1989: A new vision in Milwaukee
In the fall of 1983, the phone rang. I learned Millard Fuller would be in Wisconsin and would meet with our group. The eight of us heard the requirements for becoming a Habitat affiliate. We also heard that the first Jimmy Carter Work Project would be held the next year in New York City. Six of us attended that groundbreaking event. We returned to Milwaukee with a clear Habitat commitment.
The group began to meet as an unofficial Habitat affiliate. A house needing extensive rehab was purchased, and we identified a partner family. Milwaukee Habitat was real. From 1984 to 1989, we rehabbed 2 to 3 houses per year. A solid, steady organization was being built.
In 1989, another phone call! This time, a proposal for Milwaukee to host the coming summer’s Jimmy Carter Work Project. With two very part-time staff, our modest, yet effective Habitat was not exactly a household name in Milwaukee, but after several days of discernment, the board said, “Let’s do it.”
Five very rainy and hectic days saw hundreds of volunteers and community supporters hold up a commitment to the city and a sign of possibility to potential homeowners. Of greatest importance, the week ended with 14 new homeowners: low income, pride-filled residents. Six now lived in new construction, a first for this affiliate. From that beginning, new construction eventually became the norm and has made homeownership possible for hundreds more families.
The Carter Work Project gave Milwaukee Habitat a dramatic boost, a new vision for a more productive future, and new sources of financial and volunteer support in the 150 churches, businesses, organizations and individuals who shared in the project.
Currently, the affiliate has served 754 families with both new construction and renovations. Even though the structure of Milwaukee Habitat has had to change to meet greater need, the Carter Work Project means Milwaukee Habitat has roots that reflect the depth, vision and commitment of Habitat’s founders.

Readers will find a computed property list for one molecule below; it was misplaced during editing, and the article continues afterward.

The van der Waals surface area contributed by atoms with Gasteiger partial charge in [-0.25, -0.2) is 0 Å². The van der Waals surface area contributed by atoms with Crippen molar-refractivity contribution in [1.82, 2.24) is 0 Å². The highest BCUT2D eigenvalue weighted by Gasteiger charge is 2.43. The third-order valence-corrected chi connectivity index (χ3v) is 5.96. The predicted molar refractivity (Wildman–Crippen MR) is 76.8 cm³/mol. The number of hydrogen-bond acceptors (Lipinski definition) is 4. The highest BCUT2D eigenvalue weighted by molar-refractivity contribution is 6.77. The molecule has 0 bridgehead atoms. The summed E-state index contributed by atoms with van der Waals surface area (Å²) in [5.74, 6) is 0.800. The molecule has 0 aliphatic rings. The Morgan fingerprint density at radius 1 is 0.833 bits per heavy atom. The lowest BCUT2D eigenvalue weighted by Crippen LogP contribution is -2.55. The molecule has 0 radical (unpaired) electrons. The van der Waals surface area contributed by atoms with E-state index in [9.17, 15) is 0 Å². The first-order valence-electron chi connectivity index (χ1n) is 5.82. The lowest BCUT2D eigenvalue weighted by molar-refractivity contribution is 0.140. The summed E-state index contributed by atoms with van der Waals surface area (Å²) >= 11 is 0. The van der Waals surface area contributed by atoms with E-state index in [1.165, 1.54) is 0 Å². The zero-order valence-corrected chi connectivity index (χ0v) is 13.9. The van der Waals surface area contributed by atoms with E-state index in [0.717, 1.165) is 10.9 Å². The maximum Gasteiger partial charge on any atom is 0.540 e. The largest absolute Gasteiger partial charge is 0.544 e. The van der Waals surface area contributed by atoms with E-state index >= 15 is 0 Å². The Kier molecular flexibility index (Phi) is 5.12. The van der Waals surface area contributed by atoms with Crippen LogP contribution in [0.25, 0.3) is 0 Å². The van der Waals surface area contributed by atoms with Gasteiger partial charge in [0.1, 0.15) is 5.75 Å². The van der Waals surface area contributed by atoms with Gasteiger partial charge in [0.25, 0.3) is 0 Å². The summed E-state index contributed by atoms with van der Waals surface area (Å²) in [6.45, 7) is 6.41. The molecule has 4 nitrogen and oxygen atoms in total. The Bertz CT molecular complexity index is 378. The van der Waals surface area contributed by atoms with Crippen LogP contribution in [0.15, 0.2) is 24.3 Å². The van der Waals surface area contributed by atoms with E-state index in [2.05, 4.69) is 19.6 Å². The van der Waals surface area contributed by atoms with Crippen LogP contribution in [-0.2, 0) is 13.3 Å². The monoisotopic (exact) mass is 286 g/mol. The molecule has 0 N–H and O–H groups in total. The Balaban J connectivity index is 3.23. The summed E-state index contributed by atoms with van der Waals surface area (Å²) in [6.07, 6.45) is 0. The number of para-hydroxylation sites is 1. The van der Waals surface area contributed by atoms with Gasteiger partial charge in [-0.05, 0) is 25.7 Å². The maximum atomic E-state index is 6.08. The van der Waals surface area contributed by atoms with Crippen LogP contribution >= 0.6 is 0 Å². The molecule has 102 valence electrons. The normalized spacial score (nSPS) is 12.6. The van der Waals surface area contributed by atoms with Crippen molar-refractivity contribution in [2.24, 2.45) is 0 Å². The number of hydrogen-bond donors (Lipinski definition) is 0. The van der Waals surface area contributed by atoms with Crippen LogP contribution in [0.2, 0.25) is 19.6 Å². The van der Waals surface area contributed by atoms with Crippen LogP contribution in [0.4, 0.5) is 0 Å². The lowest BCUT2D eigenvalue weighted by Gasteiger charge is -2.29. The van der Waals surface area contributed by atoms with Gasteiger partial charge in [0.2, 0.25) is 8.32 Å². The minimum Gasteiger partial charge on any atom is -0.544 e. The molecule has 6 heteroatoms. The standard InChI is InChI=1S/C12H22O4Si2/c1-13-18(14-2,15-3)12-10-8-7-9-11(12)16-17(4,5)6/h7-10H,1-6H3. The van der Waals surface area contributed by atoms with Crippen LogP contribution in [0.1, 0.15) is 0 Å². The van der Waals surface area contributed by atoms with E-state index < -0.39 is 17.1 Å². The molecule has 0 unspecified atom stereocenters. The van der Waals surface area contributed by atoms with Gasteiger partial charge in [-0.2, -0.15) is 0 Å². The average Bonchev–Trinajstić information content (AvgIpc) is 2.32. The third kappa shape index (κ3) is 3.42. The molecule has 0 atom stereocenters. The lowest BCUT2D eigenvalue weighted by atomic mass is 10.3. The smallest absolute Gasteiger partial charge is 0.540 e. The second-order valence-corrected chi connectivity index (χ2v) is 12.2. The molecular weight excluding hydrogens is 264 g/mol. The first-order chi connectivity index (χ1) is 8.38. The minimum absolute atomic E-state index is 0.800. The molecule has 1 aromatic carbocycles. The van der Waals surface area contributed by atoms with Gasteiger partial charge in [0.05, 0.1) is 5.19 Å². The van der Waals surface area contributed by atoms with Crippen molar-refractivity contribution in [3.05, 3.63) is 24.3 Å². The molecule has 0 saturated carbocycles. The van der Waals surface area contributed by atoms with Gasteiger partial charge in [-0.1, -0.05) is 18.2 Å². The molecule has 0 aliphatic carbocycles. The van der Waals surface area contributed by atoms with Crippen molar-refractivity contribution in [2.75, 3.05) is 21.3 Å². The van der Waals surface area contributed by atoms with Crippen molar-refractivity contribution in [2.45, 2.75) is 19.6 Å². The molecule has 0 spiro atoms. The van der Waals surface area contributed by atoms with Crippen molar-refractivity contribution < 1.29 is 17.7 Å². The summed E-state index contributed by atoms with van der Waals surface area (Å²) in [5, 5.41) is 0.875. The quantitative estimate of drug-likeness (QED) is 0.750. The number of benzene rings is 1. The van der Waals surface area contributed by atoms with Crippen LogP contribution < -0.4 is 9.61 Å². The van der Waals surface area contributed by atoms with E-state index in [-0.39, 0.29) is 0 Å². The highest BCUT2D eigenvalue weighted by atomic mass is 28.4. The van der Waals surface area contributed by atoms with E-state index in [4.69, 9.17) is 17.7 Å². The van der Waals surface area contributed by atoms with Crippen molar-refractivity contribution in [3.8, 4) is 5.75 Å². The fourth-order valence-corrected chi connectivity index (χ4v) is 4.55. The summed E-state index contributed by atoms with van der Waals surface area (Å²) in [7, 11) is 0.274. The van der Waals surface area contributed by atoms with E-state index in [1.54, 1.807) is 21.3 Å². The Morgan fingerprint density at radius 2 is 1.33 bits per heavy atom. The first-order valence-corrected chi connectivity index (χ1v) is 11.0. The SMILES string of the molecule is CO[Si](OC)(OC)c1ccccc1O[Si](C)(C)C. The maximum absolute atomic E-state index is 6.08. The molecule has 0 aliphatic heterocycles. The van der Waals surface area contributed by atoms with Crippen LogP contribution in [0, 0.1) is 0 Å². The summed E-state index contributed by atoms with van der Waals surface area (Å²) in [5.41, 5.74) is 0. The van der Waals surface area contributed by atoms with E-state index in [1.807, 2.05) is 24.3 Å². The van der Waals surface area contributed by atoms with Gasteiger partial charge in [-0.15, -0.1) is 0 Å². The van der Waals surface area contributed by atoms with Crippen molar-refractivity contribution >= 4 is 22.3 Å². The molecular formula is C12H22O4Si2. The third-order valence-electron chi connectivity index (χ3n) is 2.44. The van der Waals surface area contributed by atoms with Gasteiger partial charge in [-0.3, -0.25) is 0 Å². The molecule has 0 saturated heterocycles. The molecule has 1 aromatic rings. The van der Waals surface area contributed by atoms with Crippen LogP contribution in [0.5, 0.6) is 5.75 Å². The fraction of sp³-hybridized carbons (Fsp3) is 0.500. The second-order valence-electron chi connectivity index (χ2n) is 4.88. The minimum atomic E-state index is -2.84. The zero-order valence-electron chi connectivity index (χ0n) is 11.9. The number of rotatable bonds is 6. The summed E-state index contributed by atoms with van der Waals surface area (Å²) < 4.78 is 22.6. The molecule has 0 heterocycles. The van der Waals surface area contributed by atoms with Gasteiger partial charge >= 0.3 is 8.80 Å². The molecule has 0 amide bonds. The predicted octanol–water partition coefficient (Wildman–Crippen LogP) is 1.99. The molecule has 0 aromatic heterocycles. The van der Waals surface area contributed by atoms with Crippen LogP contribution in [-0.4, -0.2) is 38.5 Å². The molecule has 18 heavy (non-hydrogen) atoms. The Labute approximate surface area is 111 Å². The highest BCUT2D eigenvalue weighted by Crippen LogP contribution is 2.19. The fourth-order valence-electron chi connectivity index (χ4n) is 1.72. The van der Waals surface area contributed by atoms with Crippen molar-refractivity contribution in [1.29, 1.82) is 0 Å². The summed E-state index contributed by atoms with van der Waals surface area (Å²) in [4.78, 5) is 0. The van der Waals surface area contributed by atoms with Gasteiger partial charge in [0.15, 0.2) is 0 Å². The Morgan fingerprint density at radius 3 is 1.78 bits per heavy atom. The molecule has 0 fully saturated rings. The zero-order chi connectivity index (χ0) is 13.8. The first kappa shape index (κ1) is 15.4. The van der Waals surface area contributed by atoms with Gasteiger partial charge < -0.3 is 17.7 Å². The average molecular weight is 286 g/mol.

Five days at 23rd and Walnut in the heart of the city presented an image of renewed hope for the whole city. That image is alive today.
— Rick Deines, former Milwaukee Habitat board chair
Putting out a call for help
The week of our build was a rainy, cold Wisconsin week. I think it was probably somewhere around the third day where the roofing needed to happen. Without getting the roofs on, we couldn’t do any of the drywalling or anything else. The weather was just not cooperating.
The six o’clock news broadcast ran a live shot of President Carter, on site, asking for help from the professional roofing community. He asked folks to come in with their equipment to help us get the roofs on.
The next morning around six, the roofers started to roll in. Most were independent contractors who just took a day off work and brought their equipment and a two- or three-person crew. They got the roofs on those houses in a day.
The Carters’ willingness to really engage with folks on the worksite and with the media made the experience and the build a really positive one. Their graciousness to each participant — young or old, skilled craftsperson or someone who just showed up to help — was delightful to see.
I look back at that whole week as a delightful time, despite the really quite terrible weather. It was a phenomenal experience.
— Chuck Ruehle, Milwaukee Habitat media coordinator during Carter Work Project 1989